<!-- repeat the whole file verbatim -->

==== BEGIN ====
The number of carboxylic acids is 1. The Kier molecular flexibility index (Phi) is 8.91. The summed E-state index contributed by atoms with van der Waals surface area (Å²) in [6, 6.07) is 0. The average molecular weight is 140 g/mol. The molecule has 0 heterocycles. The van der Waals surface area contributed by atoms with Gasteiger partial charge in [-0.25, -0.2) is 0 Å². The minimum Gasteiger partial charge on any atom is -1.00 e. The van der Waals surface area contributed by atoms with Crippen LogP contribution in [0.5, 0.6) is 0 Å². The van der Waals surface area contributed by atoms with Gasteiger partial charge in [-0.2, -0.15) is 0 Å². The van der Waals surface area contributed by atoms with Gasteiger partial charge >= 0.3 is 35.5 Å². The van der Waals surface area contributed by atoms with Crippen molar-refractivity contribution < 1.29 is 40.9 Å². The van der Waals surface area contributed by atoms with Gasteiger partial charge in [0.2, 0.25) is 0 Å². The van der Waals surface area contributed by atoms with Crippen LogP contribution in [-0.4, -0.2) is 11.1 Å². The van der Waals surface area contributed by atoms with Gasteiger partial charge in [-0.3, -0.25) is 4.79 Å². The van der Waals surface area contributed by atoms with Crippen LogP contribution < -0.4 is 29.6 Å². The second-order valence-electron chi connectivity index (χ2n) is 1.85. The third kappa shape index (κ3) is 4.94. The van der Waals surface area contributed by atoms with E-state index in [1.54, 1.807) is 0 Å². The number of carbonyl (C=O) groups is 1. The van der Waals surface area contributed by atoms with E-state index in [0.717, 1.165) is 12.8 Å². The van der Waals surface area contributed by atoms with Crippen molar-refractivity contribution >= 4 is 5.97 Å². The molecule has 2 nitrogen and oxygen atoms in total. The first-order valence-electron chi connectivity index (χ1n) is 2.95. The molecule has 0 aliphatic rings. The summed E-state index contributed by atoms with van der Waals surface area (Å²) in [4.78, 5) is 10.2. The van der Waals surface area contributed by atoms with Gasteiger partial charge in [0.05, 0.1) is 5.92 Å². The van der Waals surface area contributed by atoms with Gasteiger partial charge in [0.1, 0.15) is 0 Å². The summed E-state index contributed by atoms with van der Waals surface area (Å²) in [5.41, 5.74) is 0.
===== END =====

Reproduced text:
The number of carboxylic acids is 1. The Kier molecular flexibility index (Phi) is 8.91. The summed E-state index contributed by atoms with van der Waals surface area (Å²) in [6, 6.07) is 0. The average molecular weight is 140 g/mol. The molecule has 0 heterocycles. The van der Waals surface area contributed by atoms with Gasteiger partial charge in [-0.25, -0.2) is 0 Å². The minimum Gasteiger partial charge on any atom is -1.00 e. The van der Waals surface area contributed by atoms with Crippen LogP contribution in [0.5, 0.6) is 0 Å². The van der Waals surface area contributed by atoms with Gasteiger partial charge in [-0.2, -0.15) is 0 Å². The van der Waals surface area contributed by atoms with Gasteiger partial charge >= 0.3 is 35.5 Å². The van der Waals surface area contributed by atoms with Crippen molar-refractivity contribution < 1.29 is 40.9 Å². The van der Waals surface area contributed by atoms with Gasteiger partial charge in [0.2, 0.25) is 0 Å². The van der Waals surface area contributed by atoms with Crippen LogP contribution in [-0.4, -0.2) is 11.1 Å². The van der Waals surface area contributed by atoms with Gasteiger partial charge in [-0.3, -0.25) is 4.79 Å². The van der Waals surface area contributed by atoms with Crippen LogP contribution < -0.4 is 29.6 Å². The second-order valence-electron chi connectivity index (χ2n) is 1.85. The third kappa shape index (κ3) is 4.94. The van der Waals surface area contributed by atoms with E-state index in [1.54, 1.807) is 0 Å². The number of carbonyl (C=O) groups is 1. The van der Waals surface area contributed by atoms with E-state index in [0.717, 1.165) is 12.8 Å². The van der Waals surface area contributed by atoms with Crippen molar-refractivity contribution >= 4 is 5.97 Å². The molecule has 2 nitrogen and oxygen atoms in total. The first-order valence-electron chi connectivity index (χ1n) is 2.95. The molecule has 0 aliphatic rings. The summed E-state index contributed by atoms with van der Waals surface area (Å²) in [4.78, 5) is 10.2. The van der Waals surface area contributed by atoms with Gasteiger partial charge in [0.05, 0.1) is 5.92 Å². The van der Waals surface area contributed by atoms with Gasteiger partial charge in [0.1, 0.15) is 0 Å². The summed E-state index contributed by atoms with van der Waals surface area (Å²) in [5.41, 5.74) is 0.